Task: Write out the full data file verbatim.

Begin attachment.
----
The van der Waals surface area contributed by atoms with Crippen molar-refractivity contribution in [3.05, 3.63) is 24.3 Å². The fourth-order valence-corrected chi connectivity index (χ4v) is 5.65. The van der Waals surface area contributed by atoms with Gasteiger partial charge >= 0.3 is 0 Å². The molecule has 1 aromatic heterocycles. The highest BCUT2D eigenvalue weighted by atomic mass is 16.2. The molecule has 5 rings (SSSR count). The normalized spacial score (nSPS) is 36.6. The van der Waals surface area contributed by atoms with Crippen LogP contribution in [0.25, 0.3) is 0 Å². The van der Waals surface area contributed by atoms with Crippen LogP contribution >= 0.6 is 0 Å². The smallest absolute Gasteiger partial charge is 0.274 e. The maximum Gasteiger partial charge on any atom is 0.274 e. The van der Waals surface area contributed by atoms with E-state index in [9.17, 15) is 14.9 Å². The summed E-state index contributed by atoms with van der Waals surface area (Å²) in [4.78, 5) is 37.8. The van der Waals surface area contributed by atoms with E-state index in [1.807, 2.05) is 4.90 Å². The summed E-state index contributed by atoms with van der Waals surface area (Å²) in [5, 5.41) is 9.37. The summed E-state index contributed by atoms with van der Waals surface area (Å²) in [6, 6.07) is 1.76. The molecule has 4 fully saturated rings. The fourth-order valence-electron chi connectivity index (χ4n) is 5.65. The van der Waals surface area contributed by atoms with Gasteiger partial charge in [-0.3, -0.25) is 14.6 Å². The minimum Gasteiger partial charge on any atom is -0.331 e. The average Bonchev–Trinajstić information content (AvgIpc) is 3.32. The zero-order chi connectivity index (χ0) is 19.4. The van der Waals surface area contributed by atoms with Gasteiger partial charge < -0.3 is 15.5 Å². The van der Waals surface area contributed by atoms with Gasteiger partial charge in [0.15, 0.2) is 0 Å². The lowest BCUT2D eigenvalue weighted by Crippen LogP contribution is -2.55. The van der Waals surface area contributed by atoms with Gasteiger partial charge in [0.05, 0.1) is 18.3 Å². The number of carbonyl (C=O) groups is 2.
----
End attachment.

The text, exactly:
The van der Waals surface area contributed by atoms with Crippen molar-refractivity contribution in [3.05, 3.63) is 24.3 Å². The fourth-order valence-corrected chi connectivity index (χ4v) is 5.65. The van der Waals surface area contributed by atoms with Gasteiger partial charge >= 0.3 is 0 Å². The molecule has 1 aromatic heterocycles. The highest BCUT2D eigenvalue weighted by atomic mass is 16.2. The molecule has 5 rings (SSSR count). The normalized spacial score (nSPS) is 36.6. The van der Waals surface area contributed by atoms with Crippen LogP contribution in [0.25, 0.3) is 0 Å². The van der Waals surface area contributed by atoms with Crippen LogP contribution >= 0.6 is 0 Å². The smallest absolute Gasteiger partial charge is 0.274 e. The maximum Gasteiger partial charge on any atom is 0.274 e. The van der Waals surface area contributed by atoms with E-state index in [9.17, 15) is 14.9 Å². The summed E-state index contributed by atoms with van der Waals surface area (Å²) in [4.78, 5) is 37.8. The van der Waals surface area contributed by atoms with E-state index in [1.807, 2.05) is 4.90 Å². The summed E-state index contributed by atoms with van der Waals surface area (Å²) in [5, 5.41) is 9.37. The summed E-state index contributed by atoms with van der Waals surface area (Å²) in [6, 6.07) is 1.76. The molecule has 4 fully saturated rings. The fourth-order valence-electron chi connectivity index (χ4n) is 5.65. The van der Waals surface area contributed by atoms with Gasteiger partial charge in [-0.3, -0.25) is 14.6 Å². The minimum Gasteiger partial charge on any atom is -0.331 e. The average Bonchev–Trinajstić information content (AvgIpc) is 3.32. The zero-order chi connectivity index (χ0) is 19.4. The van der Waals surface area contributed by atoms with Gasteiger partial charge < -0.3 is 15.5 Å². The van der Waals surface area contributed by atoms with Gasteiger partial charge in [0.15, 0.2) is 0 Å². The lowest BCUT2D eigenvalue weighted by Crippen LogP contribution is -2.55. The van der Waals surface area contributed by atoms with Gasteiger partial charge in [0.05, 0.1) is 18.3 Å². The number of carbonyl (C=O) groups is 2.